According to the figures released by the FBI, violent crime rate went down by 4% in 2011. Andrew Arulanandam, a spokesperson for the NRA, was quick to point out in The Washington Times that “It would be disingenuous for anyone to not credit increased self-defense laws to account for this decline.” But, further analysis of the data reveals that gun violence has pretty much stayed the same between 2010 and 2011; it’s the other homicide categories that went down significantly.
Gun ownership in the U.S. soared to an eighteen year high in 2011. 47% of Americans own a gun in their homes or elsewhere on their properties and gun homicide rates are the highest in the world, about eight times higher in the U.S. as compared to other developed countries.
These statistics point to a disturbing upward trend in aggression.
Books, movies and television serve us models of heroes who carry guns and are not chary at using them. The virtues of a lightning fast draw are reinforced as being the necessary trait of celluloid daredevils. A hero is one who can draw his weapon faster than the villain. It is no wonder that gun ownership has risen. It gives credibility to the hero in us.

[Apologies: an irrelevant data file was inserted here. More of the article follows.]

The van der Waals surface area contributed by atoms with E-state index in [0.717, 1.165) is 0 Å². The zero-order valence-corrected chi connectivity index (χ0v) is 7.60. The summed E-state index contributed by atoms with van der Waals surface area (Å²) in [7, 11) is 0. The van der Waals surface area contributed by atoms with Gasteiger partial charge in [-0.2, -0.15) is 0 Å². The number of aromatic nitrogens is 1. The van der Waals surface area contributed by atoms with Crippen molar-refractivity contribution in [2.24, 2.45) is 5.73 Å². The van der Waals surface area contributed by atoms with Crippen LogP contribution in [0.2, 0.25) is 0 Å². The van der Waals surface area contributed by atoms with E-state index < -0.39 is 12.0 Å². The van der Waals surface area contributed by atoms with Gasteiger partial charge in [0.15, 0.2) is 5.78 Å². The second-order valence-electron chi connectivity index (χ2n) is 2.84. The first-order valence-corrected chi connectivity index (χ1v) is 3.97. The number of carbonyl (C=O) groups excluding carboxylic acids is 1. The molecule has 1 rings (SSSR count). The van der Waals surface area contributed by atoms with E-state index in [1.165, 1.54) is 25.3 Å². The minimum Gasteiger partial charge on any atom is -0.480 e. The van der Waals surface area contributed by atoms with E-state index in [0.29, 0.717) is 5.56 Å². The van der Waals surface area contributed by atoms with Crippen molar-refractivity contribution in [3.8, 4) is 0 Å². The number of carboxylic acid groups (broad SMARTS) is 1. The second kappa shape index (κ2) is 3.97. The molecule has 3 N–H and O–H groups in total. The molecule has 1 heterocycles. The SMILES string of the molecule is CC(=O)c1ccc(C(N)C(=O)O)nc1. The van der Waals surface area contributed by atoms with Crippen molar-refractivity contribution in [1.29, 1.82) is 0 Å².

I submit, however, that there are a few practical considerations that make gun ownership somewhat futile. Imagine that there were few gun controls in place. Would gun owners carry their weapons to a movie theater or to a grocery store? How feasible is it to go to Sunday service at a temple, church, gurdwara or mosque with a weapon tucked in your trouser belt?
Only if that were the case, would the shootings in Arizona, Wisconsin, Colorado, Texas and, let’s not forget, the Stand Your Ground case in Florida have had less of a toll.
Now, imagine that we did indeed carry our weapons everywhere. Are we then going to be in a state of readiness, at all times? If and when confronted with a gunman, how soon are we going to be able to draw out our own weapons to retaliate?
The very act of owning a gun signifies aggression. As a nation we would be better served to teach ourselves techniques of peace rather than elements of war. Let our inner hero be the one who reduces acts of violence by initiating and moderating dialogs of peace. For a peaceful solution is often the most sustainable one.